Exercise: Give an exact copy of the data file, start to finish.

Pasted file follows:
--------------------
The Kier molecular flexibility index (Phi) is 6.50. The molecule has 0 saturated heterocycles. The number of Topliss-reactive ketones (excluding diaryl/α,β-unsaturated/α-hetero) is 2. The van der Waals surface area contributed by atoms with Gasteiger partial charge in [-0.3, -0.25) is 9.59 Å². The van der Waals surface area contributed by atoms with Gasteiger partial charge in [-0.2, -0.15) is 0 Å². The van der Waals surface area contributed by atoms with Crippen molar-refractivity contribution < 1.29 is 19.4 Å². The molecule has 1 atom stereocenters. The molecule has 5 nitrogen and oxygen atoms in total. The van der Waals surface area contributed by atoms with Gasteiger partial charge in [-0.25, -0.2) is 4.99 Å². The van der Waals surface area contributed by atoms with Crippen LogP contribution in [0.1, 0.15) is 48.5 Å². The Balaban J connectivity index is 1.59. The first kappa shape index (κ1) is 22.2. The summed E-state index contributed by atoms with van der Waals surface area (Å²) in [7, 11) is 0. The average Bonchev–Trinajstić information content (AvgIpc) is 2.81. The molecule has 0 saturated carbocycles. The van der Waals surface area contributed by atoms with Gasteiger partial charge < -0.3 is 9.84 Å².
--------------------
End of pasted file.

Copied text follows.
The Kier molecular flexibility index (Phi) is 6.50. The molecule has 0 saturated heterocycles. The number of Topliss-reactive ketones (excluding diaryl/α,β-unsaturated/α-hetero) is 2. The van der Waals surface area contributed by atoms with Gasteiger partial charge in [-0.3, -0.25) is 9.59 Å². The van der Waals surface area contributed by atoms with Gasteiger partial charge in [-0.2, -0.15) is 0 Å². The van der Waals surface area contributed by atoms with Crippen molar-refractivity contribution < 1.29 is 19.4 Å². The molecule has 1 atom stereocenters. The molecule has 5 nitrogen and oxygen atoms in total. The van der Waals surface area contributed by atoms with Gasteiger partial charge in [-0.25, -0.2) is 4.99 Å². The van der Waals surface area contributed by atoms with Crippen LogP contribution in [0.1, 0.15) is 48.5 Å². The Balaban J connectivity index is 1.59. The first kappa shape index (κ1) is 22.2. The summed E-state index contributed by atoms with van der Waals surface area (Å²) in [7, 11) is 0. The average Bonchev–Trinajstić information content (AvgIpc) is 2.81. The molecule has 0 saturated carbocycles. The van der Waals surface area contributed by atoms with Gasteiger partial charge < -0.3 is 9.84 Å².